Can New Technology Transform Healthcare?

Can New Technology Transform Healthcare? was the title of this year’s Great Debate organised by the Engineering Institutions in the Thames Valley and held at University of Reading on 13th March 2019.  As Professor Stuart Green from University of Reading, who chaired the event, said in his introduction that healthcare is something that we will all need at some stage in our lives and technology is vital to meet the challenge of our rising expectations. 

Professor Rachel McCrindle from University of Reading spoke about the importance of understanding human computer interaction (HCI) in designing new systems.  Users need to be central to the design process along with clinical experts to ensure that systems are easy to learn and use and deliver real benefits in a safe manner.  She noted that stroke patients undergoing rehabilitation tend to make good progress in hospital but less so when they return home and systems to guide and encourage them to continue to recover are showing considerable promise.

Dr Lawrence Petalidis, an expert in digital change and innovation spoke about the challenges in developing new technology systems and devices and gaining approval and acceptance for their use.  The health sector is very complex with competing priorities.  Innovation needs a range of skills beyond just the technical skills needed to develop the technology and this includes both the clinical knowledge to understand how it can be deployed effectively and an understanding of the commercial realities.   Adoption needs people who think beyond their immediate role.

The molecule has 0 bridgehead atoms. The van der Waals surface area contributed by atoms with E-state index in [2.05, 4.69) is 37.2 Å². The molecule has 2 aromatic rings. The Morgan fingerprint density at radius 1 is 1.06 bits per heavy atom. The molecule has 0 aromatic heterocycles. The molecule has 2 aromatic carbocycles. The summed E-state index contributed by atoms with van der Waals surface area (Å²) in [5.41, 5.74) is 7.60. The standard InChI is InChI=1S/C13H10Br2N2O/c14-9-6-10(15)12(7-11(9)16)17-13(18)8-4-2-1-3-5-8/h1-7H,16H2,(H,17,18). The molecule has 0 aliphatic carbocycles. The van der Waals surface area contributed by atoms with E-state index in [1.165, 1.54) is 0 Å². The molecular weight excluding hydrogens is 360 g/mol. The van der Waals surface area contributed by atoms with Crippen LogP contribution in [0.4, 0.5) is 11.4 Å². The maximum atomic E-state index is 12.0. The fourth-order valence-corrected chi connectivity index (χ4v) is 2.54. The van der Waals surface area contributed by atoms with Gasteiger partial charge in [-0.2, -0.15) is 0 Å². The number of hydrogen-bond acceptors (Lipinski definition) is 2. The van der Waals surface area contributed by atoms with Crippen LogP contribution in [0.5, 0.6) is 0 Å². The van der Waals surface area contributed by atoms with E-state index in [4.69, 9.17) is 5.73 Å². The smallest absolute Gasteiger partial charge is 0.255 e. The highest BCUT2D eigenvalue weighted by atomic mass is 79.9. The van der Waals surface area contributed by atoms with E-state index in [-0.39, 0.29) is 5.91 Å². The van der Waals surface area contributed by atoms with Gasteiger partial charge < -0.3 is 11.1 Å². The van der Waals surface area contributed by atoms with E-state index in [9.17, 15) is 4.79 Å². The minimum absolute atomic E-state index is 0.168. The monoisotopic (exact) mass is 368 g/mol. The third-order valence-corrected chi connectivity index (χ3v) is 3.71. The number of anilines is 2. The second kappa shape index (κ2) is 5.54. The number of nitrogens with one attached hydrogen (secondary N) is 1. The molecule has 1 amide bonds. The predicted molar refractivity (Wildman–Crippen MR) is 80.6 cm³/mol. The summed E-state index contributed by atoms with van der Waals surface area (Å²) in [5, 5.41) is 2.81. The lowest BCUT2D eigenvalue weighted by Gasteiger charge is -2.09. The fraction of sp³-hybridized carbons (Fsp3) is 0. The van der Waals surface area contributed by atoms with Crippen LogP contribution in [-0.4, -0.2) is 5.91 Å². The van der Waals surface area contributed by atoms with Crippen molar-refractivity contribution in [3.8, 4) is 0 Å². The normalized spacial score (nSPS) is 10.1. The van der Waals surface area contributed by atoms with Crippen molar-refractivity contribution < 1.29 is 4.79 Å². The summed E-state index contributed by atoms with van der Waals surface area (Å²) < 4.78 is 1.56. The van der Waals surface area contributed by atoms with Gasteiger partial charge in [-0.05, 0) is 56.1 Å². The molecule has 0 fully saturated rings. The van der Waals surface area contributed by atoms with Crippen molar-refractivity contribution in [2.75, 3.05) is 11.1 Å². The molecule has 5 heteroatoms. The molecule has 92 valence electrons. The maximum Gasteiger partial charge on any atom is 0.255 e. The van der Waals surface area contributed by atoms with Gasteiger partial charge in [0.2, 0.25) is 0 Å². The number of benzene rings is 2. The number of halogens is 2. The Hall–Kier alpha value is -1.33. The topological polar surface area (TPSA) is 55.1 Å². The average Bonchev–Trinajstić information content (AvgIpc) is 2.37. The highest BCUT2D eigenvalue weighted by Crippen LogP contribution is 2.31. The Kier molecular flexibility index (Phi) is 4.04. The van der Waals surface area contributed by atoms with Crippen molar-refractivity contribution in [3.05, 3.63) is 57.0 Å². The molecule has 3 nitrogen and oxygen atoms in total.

Dr Richard Dybowski, an Artificial Intelligence (AI) specialist from the University of Cambridge, spoke about the role of AI and Machine Learning.  He highlighted examples of how these can be used; through incorporation into ‘virtual assistants’ to reduce administration time and improve record keeping and allow clinicians to spend more time with patients, in predicting health problems and allowing early diagnosis of conditions and in providing better information on whether a drug under development will be successful and have limited side effects.  He noted that regulation is generally slow to recognise the issues raised by new technology which slows development and adoption.

Dr Helen Meese, Managing Director of the Care Machine Ltd, spoke about the challenges of getting new technology introduced into practice and doing this safely.  She noted that we are living longer and crucially expecting to stay active for much longer which is raising demand.  The NHS has a very complex structure and this includes the way that it is funded.  Also, gaining approval to use technology is a lengthy task and these factors combine to slow adoption.  She highlighted a number of examples and adoption tends to be easier where gains are clear, for example a monitor to detect the development of pressure sores results in shorter hospital stays.  She focused on the small number of engineers working within hospitals in a clinical setting with none at senior levels and thus able to advise on the adoption and selection of technology.

There were a wide range of questions to the panel after their presentations, from engineers, health professionals and those with personal experience of health issues that could be tackled with new technology and not always were.  Particular points raised were concern about the maintenance of legacy systems in a field where technology is evolving rapidly, access to datasets to allow AI systems to be developed, issues around how rapidly information on new technology circulates and feedback on how effective it is and how the UK compares internationally.



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